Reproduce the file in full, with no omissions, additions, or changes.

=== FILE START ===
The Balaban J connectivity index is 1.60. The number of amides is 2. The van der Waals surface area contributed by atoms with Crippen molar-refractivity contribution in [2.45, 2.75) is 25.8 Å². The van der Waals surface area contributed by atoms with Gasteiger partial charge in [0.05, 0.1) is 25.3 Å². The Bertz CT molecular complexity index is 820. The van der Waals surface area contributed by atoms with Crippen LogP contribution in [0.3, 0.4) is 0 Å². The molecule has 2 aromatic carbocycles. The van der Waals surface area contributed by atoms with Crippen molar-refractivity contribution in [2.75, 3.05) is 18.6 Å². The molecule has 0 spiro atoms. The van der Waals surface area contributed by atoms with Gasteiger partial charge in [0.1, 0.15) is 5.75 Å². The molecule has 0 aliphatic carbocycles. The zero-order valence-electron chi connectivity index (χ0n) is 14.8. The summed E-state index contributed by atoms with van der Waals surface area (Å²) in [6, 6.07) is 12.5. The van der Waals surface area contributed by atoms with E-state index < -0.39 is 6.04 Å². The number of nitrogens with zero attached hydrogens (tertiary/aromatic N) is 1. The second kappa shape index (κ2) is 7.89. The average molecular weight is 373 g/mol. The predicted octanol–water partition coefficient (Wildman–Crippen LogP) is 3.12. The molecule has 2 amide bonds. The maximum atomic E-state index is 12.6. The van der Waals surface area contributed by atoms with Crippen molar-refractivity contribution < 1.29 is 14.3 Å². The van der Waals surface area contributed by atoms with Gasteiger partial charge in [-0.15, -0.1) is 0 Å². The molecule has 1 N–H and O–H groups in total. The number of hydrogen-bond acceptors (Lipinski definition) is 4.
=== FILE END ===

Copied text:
The Balaban J connectivity index is 1.60. The number of amides is 2. The van der Waals surface area contributed by atoms with Crippen molar-refractivity contribution in [2.45, 2.75) is 25.8 Å². The van der Waals surface area contributed by atoms with Gasteiger partial charge in [0.05, 0.1) is 25.3 Å². The Bertz CT molecular complexity index is 820. The van der Waals surface area contributed by atoms with Crippen LogP contribution in [0.3, 0.4) is 0 Å². The molecule has 2 aromatic carbocycles. The van der Waals surface area contributed by atoms with Crippen molar-refractivity contribution in [2.75, 3.05) is 18.6 Å². The molecule has 0 spiro atoms. The van der Waals surface area contributed by atoms with Gasteiger partial charge in [0.1, 0.15) is 5.75 Å². The molecule has 0 aliphatic carbocycles. The zero-order valence-electron chi connectivity index (χ0n) is 14.8. The summed E-state index contributed by atoms with van der Waals surface area (Å²) in [6, 6.07) is 12.5. The van der Waals surface area contributed by atoms with E-state index < -0.39 is 6.04 Å². The number of nitrogens with zero attached hydrogens (tertiary/aromatic N) is 1. The second kappa shape index (κ2) is 7.89. The average molecular weight is 373 g/mol. The predicted octanol–water partition coefficient (Wildman–Crippen LogP) is 3.12. The molecule has 2 amide bonds. The maximum atomic E-state index is 12.6. The van der Waals surface area contributed by atoms with Crippen molar-refractivity contribution < 1.29 is 14.3 Å². The van der Waals surface area contributed by atoms with Gasteiger partial charge in [-0.15, -0.1) is 0 Å². The molecule has 1 N–H and O–H groups in total. The number of hydrogen-bond acceptors (Lipinski definition) is 4.